Aboriginal communities hit hard by Manitoba floods
First Nation members account for 62% of Manitoba flood evacuees this year
More than half of the Manitobans who have been forced out of their homes due to this year's floods are from First Nations communities.
Of the 729 people who are currently out of their homes because of flooding, 454 of them are aboriginal, a spokesperson with Aboriginal Affairs and Northern Development Canada told CBC News on Thursday.
Nearly half of the aboriginal flood evacuees come from Sioux Valley Dakota Nation, located between Brandon and Virden in southwestern Manitoba.
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Aboriginal Affairs spokesperson Brock Holowachuk said of the 454 First Nations evacuees in the province, 268 are registered with the Manitoba Association of Native Firefighters (MANFF) and are staying in hotels.
The remaining evacuees are staying with family and friends, he said.
Holowachuk said the First Nations flood evacuees are from the following communities:
- Sioux Valley Dakota Nation — 196 evacuees.
- Ebb and Flow First Nation — 112.
- Peguis First Nation — 50.
- Ochi-Chak-Ko-Sipi First Nation (Crane River) — 29.
- Waywayseecappo First Nation — 27.
- Lake Manitoba First Nation — 20.
- Wuskwi Sipihk First Nation — 10.
- Canupawakpa Dakota First Nation — 10.
Sioux Valley flood evacuee Margaret Roscelli said she and about 100 other people have been staying in a hotel in Brandon, Man., since floodwaters surged into their community almost two weeks ago.
Roscelli said her home was surrounded by water, but it was still standing. However, she and other evacuees are worried.
"When can we go back? I guess that's the biggest worry," she said.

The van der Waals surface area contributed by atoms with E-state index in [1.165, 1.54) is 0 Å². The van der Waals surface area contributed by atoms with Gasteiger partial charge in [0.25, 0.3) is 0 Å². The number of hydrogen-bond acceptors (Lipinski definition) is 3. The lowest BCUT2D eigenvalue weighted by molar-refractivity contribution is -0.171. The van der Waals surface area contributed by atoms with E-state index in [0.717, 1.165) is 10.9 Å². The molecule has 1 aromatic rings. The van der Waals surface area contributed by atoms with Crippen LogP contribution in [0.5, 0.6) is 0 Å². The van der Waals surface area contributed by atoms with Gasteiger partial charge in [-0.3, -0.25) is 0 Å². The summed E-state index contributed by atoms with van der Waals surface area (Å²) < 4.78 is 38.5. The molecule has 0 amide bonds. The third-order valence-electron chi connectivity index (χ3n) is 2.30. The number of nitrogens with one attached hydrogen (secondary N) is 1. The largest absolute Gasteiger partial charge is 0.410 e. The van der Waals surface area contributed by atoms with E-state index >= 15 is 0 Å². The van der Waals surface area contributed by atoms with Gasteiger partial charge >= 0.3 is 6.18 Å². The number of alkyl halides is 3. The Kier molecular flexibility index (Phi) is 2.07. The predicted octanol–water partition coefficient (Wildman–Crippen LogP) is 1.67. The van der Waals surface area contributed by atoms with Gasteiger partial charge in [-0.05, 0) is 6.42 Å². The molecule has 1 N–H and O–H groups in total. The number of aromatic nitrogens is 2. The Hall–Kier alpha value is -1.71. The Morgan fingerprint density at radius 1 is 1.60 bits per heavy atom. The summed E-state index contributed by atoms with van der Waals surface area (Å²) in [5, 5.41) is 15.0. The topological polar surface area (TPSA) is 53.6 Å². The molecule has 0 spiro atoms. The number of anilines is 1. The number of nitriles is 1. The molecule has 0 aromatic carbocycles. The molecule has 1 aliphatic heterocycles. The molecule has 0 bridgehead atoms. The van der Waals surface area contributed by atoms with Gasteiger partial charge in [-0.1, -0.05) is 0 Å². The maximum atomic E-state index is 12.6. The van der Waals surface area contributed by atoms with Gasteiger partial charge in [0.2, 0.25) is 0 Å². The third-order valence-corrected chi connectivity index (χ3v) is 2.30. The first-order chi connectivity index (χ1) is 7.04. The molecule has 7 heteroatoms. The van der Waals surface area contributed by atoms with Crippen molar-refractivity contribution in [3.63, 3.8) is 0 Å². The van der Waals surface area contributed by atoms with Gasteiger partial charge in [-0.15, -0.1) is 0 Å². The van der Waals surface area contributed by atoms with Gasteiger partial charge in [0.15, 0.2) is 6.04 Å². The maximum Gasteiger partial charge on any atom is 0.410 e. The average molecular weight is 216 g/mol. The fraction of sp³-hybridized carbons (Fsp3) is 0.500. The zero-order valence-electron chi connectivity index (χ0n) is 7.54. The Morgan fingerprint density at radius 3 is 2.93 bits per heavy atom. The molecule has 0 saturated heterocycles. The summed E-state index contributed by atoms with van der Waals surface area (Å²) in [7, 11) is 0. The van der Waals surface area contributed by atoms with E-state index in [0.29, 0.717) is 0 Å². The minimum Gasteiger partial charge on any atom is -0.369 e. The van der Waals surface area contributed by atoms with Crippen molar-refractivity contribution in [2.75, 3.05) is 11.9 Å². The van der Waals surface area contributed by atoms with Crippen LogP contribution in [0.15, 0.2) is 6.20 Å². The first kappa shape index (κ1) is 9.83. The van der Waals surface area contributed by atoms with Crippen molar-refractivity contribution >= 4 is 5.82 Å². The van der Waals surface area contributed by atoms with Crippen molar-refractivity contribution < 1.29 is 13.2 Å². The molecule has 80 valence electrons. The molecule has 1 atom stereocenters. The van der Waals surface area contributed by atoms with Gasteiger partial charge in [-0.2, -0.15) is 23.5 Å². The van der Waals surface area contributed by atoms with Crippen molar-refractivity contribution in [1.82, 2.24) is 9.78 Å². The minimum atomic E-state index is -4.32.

"People are wondering, you know, how long is it going to be? When can we return? And that's my fear, too."
The Manitoba government says of the 729 flood evacuees province-wide, 160 of them have actually been out of their homes since the spring.
As well, Holowachuk said the Canadian Red Cross remains in charge of the 1,944 Manitoba First Nations members who are still out of their home communities due to the 2011 flood. He said they are all staying in rental properties in Winnipeg.
Aboriginal leaders demand action
The Assembly of Manitoba Chiefs demanded Friday the province to do more to help First Nations people affected by flooding.
Grand Chief Derek Nepinak said the province's priority should be getting the 454 people evacuated from their homes this year, and the nearly 2,000 from 2011, back where they belong.
"Our people like to be on the land. They like to be on the water. They like to be in their home communities around family," Nepinak said. "To be in hotels, that's not good for our people."
Aboriginal leaders crowded into a downtown meeting room in Winnipeg Friday to make public their list of demands, which include an environmental impact assessment on the Lake St. Martin emergency channel and full consultations with First Nations on any future operation of the Portage Diversion and on the development of a new channel.
Nepinak said the province has not consulted with flood-affected First Nations. He is also demanding fair compensation for evacuees and those whose livelihoods have been affected, such as people in the fishing industry. He said First Nations people must have their say.
"No future channel will be developed without the express consent from Treaty Two people," he said.
Manitoba Premier Greg Selinger admitted resolving First Nations flood issues is slow going, but he defended efforts the province has made to protect flooded First Nations.
"We opened the emergency channel to lower the water on Lake St. Martin to lower the water where the First Nations communities are, for the most part, living. And that's to protect those communities," he said.
Selinger said compensation for this year's flooding is already in the works.
"When it comes to working with the fishermen, we're completely ready to do that," he said. "We did that in 2011 and we're ready to it again."
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In the meantime, a protest at the Lake St. Martin emergency channel will continue, vowed Nepinak, to send a message about First Nations' determination to change the "dynamic" of the relationship with the provincial government.
"Right now, we're putting everyone on notice that we're going to continue to maintain that line and we're putting all our support behind it," Nepinak said.